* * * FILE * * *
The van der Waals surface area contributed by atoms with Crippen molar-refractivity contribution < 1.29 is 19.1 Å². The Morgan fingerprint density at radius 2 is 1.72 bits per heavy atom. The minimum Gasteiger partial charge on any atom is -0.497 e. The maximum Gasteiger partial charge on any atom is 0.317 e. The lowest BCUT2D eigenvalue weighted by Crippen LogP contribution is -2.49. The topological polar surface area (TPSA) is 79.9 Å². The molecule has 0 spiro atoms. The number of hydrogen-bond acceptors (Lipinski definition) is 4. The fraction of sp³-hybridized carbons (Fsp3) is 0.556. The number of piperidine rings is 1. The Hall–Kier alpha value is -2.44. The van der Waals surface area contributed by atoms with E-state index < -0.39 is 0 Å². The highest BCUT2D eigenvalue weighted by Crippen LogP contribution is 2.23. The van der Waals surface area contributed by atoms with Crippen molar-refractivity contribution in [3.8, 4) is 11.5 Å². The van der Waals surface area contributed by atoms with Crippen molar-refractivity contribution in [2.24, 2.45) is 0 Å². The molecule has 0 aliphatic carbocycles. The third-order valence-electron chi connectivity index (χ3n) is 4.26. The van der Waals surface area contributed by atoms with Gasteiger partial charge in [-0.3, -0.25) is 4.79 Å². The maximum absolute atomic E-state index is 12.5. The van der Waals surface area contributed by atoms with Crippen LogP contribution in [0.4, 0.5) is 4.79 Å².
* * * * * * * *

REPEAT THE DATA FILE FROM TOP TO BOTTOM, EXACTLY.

The van der Waals surface area contributed by atoms with Crippen molar-refractivity contribution < 1.29 is 19.1 Å². The Morgan fingerprint density at radius 2 is 1.72 bits per heavy atom. The minimum Gasteiger partial charge on any atom is -0.497 e. The maximum Gasteiger partial charge on any atom is 0.317 e. The lowest BCUT2D eigenvalue weighted by Crippen LogP contribution is -2.49. The topological polar surface area (TPSA) is 79.9 Å². The molecule has 0 spiro atoms. The number of hydrogen-bond acceptors (Lipinski definition) is 4. The fraction of sp³-hybridized carbons (Fsp3) is 0.556. The number of piperidine rings is 1. The Hall–Kier alpha value is -2.44. The van der Waals surface area contributed by atoms with E-state index < -0.39 is 0 Å². The highest BCUT2D eigenvalue weighted by Crippen LogP contribution is 2.23. The van der Waals surface area contributed by atoms with Crippen molar-refractivity contribution in [3.8, 4) is 11.5 Å². The van der Waals surface area contributed by atoms with Crippen molar-refractivity contribution in [2.24, 2.45) is 0 Å². The molecule has 0 aliphatic carbocycles. The third-order valence-electron chi connectivity index (χ3n) is 4.26. The van der Waals surface area contributed by atoms with Gasteiger partial charge in [-0.3, -0.25) is 4.79 Å². The maximum absolute atomic E-state index is 12.5. The van der Waals surface area contributed by atoms with Crippen LogP contribution in [0.4, 0.5) is 4.79 Å².